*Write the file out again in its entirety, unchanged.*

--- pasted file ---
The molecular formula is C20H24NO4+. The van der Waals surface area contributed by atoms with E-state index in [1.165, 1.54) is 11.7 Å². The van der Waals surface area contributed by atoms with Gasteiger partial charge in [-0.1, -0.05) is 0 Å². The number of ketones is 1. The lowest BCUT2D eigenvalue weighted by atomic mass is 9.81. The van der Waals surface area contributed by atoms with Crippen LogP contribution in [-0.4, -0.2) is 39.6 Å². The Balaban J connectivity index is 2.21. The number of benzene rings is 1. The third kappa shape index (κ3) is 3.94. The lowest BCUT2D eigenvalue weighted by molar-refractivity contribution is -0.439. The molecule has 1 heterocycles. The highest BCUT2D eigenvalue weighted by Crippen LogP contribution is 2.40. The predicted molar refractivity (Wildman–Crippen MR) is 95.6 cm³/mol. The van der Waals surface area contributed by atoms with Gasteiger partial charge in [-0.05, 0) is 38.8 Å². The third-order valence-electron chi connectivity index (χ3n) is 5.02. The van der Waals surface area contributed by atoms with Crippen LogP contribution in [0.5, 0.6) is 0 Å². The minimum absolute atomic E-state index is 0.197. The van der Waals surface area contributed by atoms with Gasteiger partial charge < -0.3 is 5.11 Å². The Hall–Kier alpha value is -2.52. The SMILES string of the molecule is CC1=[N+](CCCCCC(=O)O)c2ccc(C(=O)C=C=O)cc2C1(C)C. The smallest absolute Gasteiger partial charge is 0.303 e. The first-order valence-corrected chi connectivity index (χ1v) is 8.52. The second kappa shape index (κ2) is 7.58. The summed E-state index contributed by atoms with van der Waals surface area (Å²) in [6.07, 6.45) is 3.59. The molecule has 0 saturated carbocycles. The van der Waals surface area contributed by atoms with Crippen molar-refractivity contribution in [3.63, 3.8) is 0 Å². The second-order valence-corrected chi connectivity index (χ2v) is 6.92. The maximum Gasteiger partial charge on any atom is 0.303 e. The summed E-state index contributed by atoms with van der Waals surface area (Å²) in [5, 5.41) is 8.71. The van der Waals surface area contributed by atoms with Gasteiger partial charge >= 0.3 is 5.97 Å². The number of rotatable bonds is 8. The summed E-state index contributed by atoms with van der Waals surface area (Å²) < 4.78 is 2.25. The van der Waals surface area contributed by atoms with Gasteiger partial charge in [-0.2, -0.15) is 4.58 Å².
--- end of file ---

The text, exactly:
The molecular formula is C20H24NO4+. The van der Waals surface area contributed by atoms with E-state index in [1.165, 1.54) is 11.7 Å². The van der Waals surface area contributed by atoms with Gasteiger partial charge in [-0.1, -0.05) is 0 Å². The number of ketones is 1. The lowest BCUT2D eigenvalue weighted by atomic mass is 9.81. The van der Waals surface area contributed by atoms with Crippen LogP contribution in [-0.4, -0.2) is 39.6 Å². The Balaban J connectivity index is 2.21. The number of benzene rings is 1. The third kappa shape index (κ3) is 3.94. The lowest BCUT2D eigenvalue weighted by molar-refractivity contribution is -0.439. The molecule has 1 heterocycles. The highest BCUT2D eigenvalue weighted by Crippen LogP contribution is 2.40. The predicted molar refractivity (Wildman–Crippen MR) is 95.6 cm³/mol. The van der Waals surface area contributed by atoms with Gasteiger partial charge in [-0.05, 0) is 38.8 Å². The third-order valence-electron chi connectivity index (χ3n) is 5.02. The van der Waals surface area contributed by atoms with Crippen LogP contribution in [0.5, 0.6) is 0 Å². The minimum absolute atomic E-state index is 0.197. The van der Waals surface area contributed by atoms with Gasteiger partial charge < -0.3 is 5.11 Å². The Hall–Kier alpha value is -2.52. The SMILES string of the molecule is CC1=[N+](CCCCCC(=O)O)c2ccc(C(=O)C=C=O)cc2C1(C)C. The smallest absolute Gasteiger partial charge is 0.303 e. The first-order valence-corrected chi connectivity index (χ1v) is 8.52. The second kappa shape index (κ2) is 7.58. The summed E-state index contributed by atoms with van der Waals surface area (Å²) in [6.07, 6.45) is 3.59. The molecule has 0 saturated carbocycles. The van der Waals surface area contributed by atoms with Crippen molar-refractivity contribution in [3.63, 3.8) is 0 Å². The second-order valence-corrected chi connectivity index (χ2v) is 6.92. The maximum Gasteiger partial charge on any atom is 0.303 e. The summed E-state index contributed by atoms with van der Waals surface area (Å²) in [5, 5.41) is 8.71. The van der Waals surface area contributed by atoms with Gasteiger partial charge >= 0.3 is 5.97 Å². The number of rotatable bonds is 8. The summed E-state index contributed by atoms with van der Waals surface area (Å²) < 4.78 is 2.25. The van der Waals surface area contributed by atoms with Gasteiger partial charge in [-0.2, -0.15) is 4.58 Å².